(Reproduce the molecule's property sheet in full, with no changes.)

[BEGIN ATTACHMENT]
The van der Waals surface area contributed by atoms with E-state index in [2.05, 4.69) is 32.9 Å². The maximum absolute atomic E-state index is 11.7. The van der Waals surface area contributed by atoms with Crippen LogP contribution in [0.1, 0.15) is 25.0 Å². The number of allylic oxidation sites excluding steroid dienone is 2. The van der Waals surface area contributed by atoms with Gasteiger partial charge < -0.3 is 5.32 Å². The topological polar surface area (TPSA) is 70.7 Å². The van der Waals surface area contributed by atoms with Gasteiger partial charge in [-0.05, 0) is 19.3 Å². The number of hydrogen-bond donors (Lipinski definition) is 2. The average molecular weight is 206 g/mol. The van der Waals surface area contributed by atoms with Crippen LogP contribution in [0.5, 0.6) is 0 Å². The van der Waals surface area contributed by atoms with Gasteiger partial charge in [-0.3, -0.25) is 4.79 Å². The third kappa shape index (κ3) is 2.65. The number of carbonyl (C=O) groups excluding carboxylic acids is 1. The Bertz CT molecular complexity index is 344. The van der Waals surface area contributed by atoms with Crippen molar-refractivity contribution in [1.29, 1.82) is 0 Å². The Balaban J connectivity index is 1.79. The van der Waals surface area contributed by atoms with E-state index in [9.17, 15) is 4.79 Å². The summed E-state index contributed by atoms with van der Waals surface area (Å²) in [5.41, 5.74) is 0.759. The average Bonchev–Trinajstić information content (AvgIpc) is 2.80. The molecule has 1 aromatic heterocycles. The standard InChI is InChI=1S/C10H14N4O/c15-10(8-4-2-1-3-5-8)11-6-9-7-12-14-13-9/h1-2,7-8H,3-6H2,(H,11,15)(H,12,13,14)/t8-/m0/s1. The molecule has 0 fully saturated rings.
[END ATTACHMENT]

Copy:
The van der Waals surface area contributed by atoms with E-state index in [2.05, 4.69) is 32.9 Å². The maximum absolute atomic E-state index is 11.7. The van der Waals surface area contributed by atoms with Crippen LogP contribution in [0.1, 0.15) is 25.0 Å². The number of allylic oxidation sites excluding steroid dienone is 2. The van der Waals surface area contributed by atoms with Gasteiger partial charge < -0.3 is 5.32 Å². The topological polar surface area (TPSA) is 70.7 Å². The van der Waals surface area contributed by atoms with Gasteiger partial charge in [-0.05, 0) is 19.3 Å². The number of hydrogen-bond donors (Lipinski definition) is 2. The average molecular weight is 206 g/mol. The van der Waals surface area contributed by atoms with Crippen LogP contribution in [0.5, 0.6) is 0 Å². The van der Waals surface area contributed by atoms with Gasteiger partial charge in [-0.3, -0.25) is 4.79 Å². The third kappa shape index (κ3) is 2.65. The number of carbonyl (C=O) groups excluding carboxylic acids is 1. The Bertz CT molecular complexity index is 344. The van der Waals surface area contributed by atoms with Crippen molar-refractivity contribution in [1.29, 1.82) is 0 Å². The Balaban J connectivity index is 1.79. The van der Waals surface area contributed by atoms with E-state index in [9.17, 15) is 4.79 Å². The summed E-state index contributed by atoms with van der Waals surface area (Å²) in [5.41, 5.74) is 0.759. The average Bonchev–Trinajstić information content (AvgIpc) is 2.80. The molecule has 1 aromatic heterocycles. The standard InChI is InChI=1S/C10H14N4O/c15-10(8-4-2-1-3-5-8)11-6-9-7-12-14-13-9/h1-2,7-8H,3-6H2,(H,11,15)(H,12,13,14)/t8-/m0/s1. The molecule has 0 fully saturated rings.